The Winterling

Tue 14th – Sat 18th May 2013

reviews

Joshua Phillips

at 23:06 on 14th May 2013

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The Winterling is, by some measures, an impressive piece of theatre. At its best, it is a gripping affair, tense, taut and darkly comic, tinged with the same kind of air of fear and mystery that led Pinter to have bestowed upon him his own adjective. What we see upon first entering the O’Reilly is something starkly different from the norm. For a start, the auditorium has been reconfigured: it is in the round, with the stage surrounded on three sides by audience members. This lends a claustrophobic air to what is a claustrophobic play, set entirely in one derelict house on Dartmoor. Because of this, some of the more intense, physical scenes have a somewhat similar air to a boxing ring: the characters fight it out on-stage, and there is no escape from the all-seeing eye of the audience. Playing with the notion of being watched seems to be characteristic of Rough-Hewn’s ‘Darkness Visible’ season, of which this is a part: their production of 1984 had its audience enter to watch their own image being shown on giant screens (telescreens, even?) above the stage. The set, too, is well thought-out, props having been lovingly ruined and strewn across a floor of cracked and muddied tiles.

The first act of the play is by far the strongest. Featuring David Shields as West, a gangland fugitive, and Arty Froushan and Leo Suter as Wally and Patsy, West’s old partner and his stepson, their inevitable power-play is by far the play’s strongest point. The dialogue between these actors crackles with a barely-disguised fear and malice, but also nostalgia for a past age, a glittering past and a rich, dark vein of humour. Jez Butterworth’s creations are marvellously realised by Shields, Froushan and Suter, but as creations in their own right, they veer too close to being a rehash of The Birthday Party’s Goldberg and McCann to really stand up. Indeed, there are scenes which go so far in a kind of ‘tribute’ to Pinter as to seem to be rehashes of his own work. Likewise the rest of the characters in Butterworth’s script suffer from a similar, decided, rootedness in Pinter’s earlier comedies of menace. Draycott, an itinerant cook of sorts, played by Peter Huhne is a West-country Caretaker and little else; his part is by far the thinnest, and goes so far as to deflate the play’s sense of dread and menace. Peter Huhne can act, but the part is too thin for anyone to make much of – a bit of accent coaching would not have gone amiss, either. Likewise, Lue, a waif with an obsession with travel, played by Carla Kingham seems to exist solely to set up an ending that mirrors that of The Dumb Waiter.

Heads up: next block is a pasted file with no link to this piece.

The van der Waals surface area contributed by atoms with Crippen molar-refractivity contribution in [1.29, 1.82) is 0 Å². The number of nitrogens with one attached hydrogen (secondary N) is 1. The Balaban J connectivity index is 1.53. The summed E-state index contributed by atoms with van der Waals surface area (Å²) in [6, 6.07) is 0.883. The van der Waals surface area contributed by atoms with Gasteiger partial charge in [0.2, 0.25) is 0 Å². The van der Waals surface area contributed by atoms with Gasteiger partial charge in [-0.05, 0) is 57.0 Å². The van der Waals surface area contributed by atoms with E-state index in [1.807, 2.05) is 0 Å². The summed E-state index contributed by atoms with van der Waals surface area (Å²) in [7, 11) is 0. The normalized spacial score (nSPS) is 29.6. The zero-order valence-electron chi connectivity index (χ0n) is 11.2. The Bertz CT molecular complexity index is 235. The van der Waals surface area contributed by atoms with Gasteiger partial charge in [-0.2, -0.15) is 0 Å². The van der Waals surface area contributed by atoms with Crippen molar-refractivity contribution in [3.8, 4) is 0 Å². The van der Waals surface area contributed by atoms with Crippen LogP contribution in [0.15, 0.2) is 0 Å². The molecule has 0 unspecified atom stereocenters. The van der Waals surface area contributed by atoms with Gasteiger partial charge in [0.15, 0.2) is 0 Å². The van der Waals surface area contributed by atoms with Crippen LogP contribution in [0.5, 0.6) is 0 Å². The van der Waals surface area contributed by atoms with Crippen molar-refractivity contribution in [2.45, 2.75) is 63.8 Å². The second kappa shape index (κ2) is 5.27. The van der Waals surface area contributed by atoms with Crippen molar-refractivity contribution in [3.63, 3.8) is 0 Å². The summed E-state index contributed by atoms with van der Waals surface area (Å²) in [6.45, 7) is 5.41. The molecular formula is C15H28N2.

In all, Rough-Hewn’s production of The Winterling is a mixed bag. Where it shines, it shines bright, but where it falls flat, it fails to impress.

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